- bare, desolate, and often windswept: a bleak plain.
- cold and piercing; raw: a bleak wind.
- without hope or encouragement; depressing; dreary: a bleak future.
Origin of bleak1
Examples from the Web for bleakly
And yet, there was always an astringent, bleakly humorous honesty to the man.The Wonderful, Horrible Life of Henry Ford
May 14, 2013
Thomas Edsall offers a bleakly pessimistic assessment of American politics in his new book, The Age of Austerity.David's Book Club: The Age of Austerity
February 21, 2012
Truth came to him bleakly, and laid her chill conviction upon him.The War in the Air
Herbert George Wells
They knocked again, waited, then stared at each other bleakly.The Golden Skull
“That is no matter of congratulation with me,” she said bleakly.Robinetta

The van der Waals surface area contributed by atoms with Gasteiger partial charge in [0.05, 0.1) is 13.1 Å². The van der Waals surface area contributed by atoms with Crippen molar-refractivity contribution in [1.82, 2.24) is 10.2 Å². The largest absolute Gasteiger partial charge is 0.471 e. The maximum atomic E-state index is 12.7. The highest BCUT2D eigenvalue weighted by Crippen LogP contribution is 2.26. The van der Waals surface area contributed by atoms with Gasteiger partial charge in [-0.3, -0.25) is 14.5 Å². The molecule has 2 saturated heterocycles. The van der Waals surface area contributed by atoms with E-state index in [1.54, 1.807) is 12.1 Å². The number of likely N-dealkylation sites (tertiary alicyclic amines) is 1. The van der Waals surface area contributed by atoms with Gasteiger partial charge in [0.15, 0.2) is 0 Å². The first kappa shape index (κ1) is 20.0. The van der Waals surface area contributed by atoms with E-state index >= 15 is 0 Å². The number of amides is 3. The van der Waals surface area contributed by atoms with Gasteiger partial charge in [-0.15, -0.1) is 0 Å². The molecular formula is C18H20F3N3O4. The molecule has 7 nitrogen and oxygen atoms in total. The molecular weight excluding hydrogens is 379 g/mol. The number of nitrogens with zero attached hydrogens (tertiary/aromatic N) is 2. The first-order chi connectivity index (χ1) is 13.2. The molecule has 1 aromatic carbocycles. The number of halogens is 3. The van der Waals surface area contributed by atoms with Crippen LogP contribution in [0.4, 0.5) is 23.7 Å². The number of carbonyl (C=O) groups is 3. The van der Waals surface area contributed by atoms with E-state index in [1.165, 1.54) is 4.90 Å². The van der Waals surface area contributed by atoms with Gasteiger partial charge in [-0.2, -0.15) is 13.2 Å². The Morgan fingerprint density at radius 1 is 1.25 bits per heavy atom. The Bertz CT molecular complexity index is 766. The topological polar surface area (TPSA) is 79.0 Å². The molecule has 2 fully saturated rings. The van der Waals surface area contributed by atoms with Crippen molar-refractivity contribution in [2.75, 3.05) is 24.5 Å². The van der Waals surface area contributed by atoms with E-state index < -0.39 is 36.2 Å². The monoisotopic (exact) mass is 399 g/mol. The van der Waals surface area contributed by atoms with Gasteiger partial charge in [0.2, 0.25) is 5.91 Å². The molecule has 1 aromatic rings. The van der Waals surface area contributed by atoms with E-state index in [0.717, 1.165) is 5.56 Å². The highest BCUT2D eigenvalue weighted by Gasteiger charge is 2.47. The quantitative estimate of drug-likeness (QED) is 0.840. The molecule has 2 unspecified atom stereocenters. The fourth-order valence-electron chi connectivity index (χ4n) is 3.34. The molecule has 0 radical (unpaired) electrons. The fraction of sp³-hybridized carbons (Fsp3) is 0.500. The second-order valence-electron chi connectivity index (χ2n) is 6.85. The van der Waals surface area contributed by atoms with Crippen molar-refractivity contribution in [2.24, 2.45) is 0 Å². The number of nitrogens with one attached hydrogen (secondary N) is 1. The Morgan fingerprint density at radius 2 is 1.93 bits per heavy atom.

Kate Douglas Wiggin
The third, clearly one of greater authority, regarded Ross bleakly.The Time Traders
She wouldn't get out of the way of evil, but bleakly accepted it.Christopher and Columbus</p>
Countess Elizabeth Von Arnim
- exposed and barren; desolate
- cold and raw
- offering little hope or excitement; dismala bleak future
- any slender silvery European cyprinid fish of the genus Alburnus, esp A. lucidus, occurring in slow-flowing rivers
Word Origin and History for bleakly
c.1300, "pale," from Old Norse bleikr "pale, whitish, blond," from Proto-Germanic *blaika- "shining, white," from PIE root *bhel- (1) "to shine, flash, burn" (see bleach (v.)). Later "bare, windswept" (1530s). Sense of "cheerless" is c.1719 figurative extension. The same Germanic root produced Old English blac "pale," but this died out, probably from confusion with blæc "black;" however bleak persisted, with a sense of "bare" as well as "pale."